Double fold: libraries and the assault on paper

Front Cover
Random House, 2001 - Language Arts & Disciplines - 370 pages
31 Reviews
Since the 1950s, our country's greatest libraries have, as a matter of common practice, dismantled their collections of original bound newspapers and so-called brittle books, replacing them with microfilmed copies. The marketing of the brittle-paper crisis and the real motives behind it are the subject of this passionately argued book, in which Nicholson Barker pleads the case for saving our recorded heritage in its original form while telling the story of how and why our greatest research libraries betrayed the public trust by auctioning off or pulping irreplaceable collections. The players include the Library of Congress, the CIA, NASA, microfilm lobbyists, newspaper dealers, and a colorful array of librarians and digital futurists, as well as Baker himself who eventually discovers that the only way to save one important newspaper is to buy it.Double Foldis an intense, brilliantly worded narrative that is sure to provoke discussion and controversy.

From inside the book

What people are saying - Write a review

User ratings

5 stars
6
4 stars
4
3 stars
14
2 stars
2
1 star
5

Review: Double Fold: Libraries and the Assault on Paper

User Review  - Sandra - Goodreads

Nicholson Baker is a terrific writer and I wanted to like this book, but it is just such a silly rant. You can't preserve everything for chrissake! Get over it. I'm sure the author is a hoarder who ... Read full review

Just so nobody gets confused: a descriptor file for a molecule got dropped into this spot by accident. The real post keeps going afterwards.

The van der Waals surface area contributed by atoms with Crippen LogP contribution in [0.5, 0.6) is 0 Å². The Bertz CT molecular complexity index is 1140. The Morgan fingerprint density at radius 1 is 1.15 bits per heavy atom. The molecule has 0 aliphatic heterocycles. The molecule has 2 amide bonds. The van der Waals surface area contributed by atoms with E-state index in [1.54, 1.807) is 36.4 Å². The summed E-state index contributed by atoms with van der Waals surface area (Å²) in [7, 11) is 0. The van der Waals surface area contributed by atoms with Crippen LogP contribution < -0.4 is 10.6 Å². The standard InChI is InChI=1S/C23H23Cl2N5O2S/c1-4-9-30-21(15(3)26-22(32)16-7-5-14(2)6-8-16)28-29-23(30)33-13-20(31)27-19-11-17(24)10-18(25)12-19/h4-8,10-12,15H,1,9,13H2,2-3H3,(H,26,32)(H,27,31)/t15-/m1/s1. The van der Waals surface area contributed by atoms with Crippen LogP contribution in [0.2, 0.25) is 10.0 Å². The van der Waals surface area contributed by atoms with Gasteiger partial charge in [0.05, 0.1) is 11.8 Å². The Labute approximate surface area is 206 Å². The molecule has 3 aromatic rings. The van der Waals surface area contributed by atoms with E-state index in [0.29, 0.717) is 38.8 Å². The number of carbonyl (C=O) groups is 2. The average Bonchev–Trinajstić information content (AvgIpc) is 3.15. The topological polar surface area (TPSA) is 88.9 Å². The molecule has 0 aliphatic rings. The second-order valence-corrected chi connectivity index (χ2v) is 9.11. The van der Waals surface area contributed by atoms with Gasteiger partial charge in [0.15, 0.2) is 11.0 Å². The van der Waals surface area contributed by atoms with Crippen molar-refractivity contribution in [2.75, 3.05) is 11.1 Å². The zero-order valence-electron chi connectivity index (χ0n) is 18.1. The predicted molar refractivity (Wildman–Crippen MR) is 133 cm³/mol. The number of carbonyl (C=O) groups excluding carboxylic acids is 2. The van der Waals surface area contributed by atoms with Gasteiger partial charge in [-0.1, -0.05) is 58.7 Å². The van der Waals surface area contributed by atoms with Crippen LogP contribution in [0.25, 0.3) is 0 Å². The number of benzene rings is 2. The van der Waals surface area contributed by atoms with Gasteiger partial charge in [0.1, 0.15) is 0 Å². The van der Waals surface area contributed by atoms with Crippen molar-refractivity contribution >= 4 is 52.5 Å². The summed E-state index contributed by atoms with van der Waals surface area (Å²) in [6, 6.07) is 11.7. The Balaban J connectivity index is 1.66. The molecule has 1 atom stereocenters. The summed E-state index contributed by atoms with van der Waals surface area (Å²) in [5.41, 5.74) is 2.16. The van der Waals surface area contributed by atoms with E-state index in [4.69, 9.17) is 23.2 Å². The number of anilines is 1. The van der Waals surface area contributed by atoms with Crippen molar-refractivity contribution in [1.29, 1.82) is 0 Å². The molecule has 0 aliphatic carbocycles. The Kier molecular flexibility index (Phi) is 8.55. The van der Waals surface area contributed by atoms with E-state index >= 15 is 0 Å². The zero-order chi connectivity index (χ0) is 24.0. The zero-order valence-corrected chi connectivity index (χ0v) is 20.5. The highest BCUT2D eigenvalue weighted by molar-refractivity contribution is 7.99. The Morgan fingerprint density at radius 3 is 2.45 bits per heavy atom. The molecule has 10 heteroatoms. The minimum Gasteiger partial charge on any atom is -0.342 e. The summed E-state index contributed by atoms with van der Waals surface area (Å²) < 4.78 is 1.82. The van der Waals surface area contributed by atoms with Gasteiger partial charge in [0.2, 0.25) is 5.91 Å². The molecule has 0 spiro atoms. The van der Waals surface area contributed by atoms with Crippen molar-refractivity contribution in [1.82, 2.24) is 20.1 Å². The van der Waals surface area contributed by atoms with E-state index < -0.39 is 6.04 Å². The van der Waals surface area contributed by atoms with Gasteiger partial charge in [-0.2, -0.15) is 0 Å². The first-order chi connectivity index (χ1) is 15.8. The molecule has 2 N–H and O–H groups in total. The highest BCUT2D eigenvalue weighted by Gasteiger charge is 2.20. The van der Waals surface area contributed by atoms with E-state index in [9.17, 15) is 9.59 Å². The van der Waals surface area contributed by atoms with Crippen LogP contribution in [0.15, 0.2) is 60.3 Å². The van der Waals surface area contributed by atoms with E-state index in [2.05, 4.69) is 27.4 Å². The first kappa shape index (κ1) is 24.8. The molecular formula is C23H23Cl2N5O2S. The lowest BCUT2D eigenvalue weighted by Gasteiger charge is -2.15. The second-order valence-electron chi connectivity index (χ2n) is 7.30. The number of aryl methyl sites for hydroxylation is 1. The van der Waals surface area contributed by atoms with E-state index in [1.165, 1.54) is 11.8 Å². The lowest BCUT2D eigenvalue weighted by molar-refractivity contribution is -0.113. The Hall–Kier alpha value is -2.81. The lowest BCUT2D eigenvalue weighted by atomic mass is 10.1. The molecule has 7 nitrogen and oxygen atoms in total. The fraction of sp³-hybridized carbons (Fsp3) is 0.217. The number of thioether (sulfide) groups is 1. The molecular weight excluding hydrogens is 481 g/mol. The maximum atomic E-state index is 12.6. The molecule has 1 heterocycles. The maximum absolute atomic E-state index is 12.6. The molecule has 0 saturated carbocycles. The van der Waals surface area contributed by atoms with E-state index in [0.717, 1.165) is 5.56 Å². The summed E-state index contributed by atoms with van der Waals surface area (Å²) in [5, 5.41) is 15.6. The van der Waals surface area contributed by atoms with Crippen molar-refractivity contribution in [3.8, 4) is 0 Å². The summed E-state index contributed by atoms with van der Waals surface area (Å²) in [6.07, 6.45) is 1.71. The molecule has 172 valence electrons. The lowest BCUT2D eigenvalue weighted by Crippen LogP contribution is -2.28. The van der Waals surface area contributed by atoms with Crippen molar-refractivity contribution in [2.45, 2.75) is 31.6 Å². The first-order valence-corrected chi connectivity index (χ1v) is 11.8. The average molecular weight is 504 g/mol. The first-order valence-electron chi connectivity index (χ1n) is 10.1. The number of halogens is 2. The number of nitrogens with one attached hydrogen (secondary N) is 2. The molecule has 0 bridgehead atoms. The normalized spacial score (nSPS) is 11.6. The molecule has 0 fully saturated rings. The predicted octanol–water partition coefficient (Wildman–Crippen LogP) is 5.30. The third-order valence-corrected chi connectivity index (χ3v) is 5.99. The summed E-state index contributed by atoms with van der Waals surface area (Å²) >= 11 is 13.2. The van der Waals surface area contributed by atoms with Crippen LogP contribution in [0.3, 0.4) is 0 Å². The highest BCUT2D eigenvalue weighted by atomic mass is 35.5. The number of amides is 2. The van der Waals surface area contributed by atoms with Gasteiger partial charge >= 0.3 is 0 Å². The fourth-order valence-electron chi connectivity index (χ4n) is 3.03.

Review: Double Fold: Libraries and the Assault on Paper

User Review  - Sarah Reando - Goodreads

What. A. Whackjob. For serious, guys. Read full review

Common terms and phrases

References to this book

All Book Search results »

About the author (2001)

Nicholson Baker was born in 1957 and attended the Eastman ScNicholson Baker was born in 1957 and attended the Eastman School of Music

and Haverford College. He is the author of hool of Music

and Haverford College. He is the author of seven novels, including "Vox"

and "The Mezzanine", and thrseven novels, including "Vox"

and "The Mezzanine", and three previous works of nonfiction, including

"Double Fold",ee previous works of nonfiction, including

"Double Fold", which won a National Book Critics Circle Award in 2001. He which won a National Book Critics Circle Award in 2001. He

lives in Maine with his family.

lives in Maine with his family.

Bibliographic information